Another Banned Word

Following from my last post, I add:


If there was ever a word to describe the artistic practice that spelled the death of its own medium, this is it. It is a word that denies creativity, denies interpretation. The artist becomes merely a conduit, and usually to things that are easily observable otherwise, and therefore don't need to be represented!  

The "B" side of "represent" is when the word is used the denote the practice of acting in accord with the symbol of yourself that you have created or that has been created for you. To represent is to try to become the person you are seen to be.

Try and identify these quotes from Generation Ecstasy:

"That was during the years after the separation [of techno into different styles]. It was a depressing thing for a lot of us. I 've always enjoyed playing longer sets. When I do them, I take things up-down, fast-slow, encompassing different kinds of music."

"It was about [the] two [+8] DJs playing the whole night, embracing the old principles of house, when there weren't enough records being made to play one style all night."

The quotes are from Richie Hawtin and John Acquaviva respectively (the editing belongs to SR and myself, respectively as well).  

Not to pick on Hawtin, who takes quite an unjust beating for the fact that some of the music his label has released has become a parody of itself (of course, it was all so exciting when it seemed new, both to the current "haters" and, of course, to him and his labelmates), but I point out these quotes simply to show what happens when DJs, any DJs, ally themselves too specifically with a sound. The circle that runs between what you want to project as an artist and what others expect from you tightens until it becomes a noose.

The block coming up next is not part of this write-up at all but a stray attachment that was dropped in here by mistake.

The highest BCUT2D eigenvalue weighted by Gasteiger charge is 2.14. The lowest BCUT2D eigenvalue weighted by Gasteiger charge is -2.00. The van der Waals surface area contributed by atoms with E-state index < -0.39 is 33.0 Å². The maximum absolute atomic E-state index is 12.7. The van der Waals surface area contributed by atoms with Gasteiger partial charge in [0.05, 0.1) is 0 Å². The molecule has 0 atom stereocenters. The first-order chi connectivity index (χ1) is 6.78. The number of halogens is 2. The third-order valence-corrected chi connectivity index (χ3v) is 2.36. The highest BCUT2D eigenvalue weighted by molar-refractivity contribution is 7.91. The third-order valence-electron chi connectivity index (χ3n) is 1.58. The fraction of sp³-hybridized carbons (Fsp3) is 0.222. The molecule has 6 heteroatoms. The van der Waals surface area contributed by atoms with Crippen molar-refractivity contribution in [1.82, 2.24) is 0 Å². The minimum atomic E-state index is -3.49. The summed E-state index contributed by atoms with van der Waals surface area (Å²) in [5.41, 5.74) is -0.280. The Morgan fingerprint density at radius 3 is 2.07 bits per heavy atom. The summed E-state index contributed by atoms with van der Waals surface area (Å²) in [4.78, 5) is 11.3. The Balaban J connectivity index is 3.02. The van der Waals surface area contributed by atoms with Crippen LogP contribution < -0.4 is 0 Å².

At the end of the day, I am all for purism. Those DJs that want to show themselves off by picking out any and every record they have ever heard to prove their eclecticism are just representing in their own way, only they "represent" eclecticism instead of minimal or house. The hard work of the DJ has always been to recontextualize, to make a Chain Reaction record a sexy vocal house record, or to take some bonus beats cut at the end of an old 12" and make it a minimal classic. In this way, genres remain open and fluid, capable of change and evolution. The first step down the road to the death of a genre is when the DJ doesn't play anything else.  

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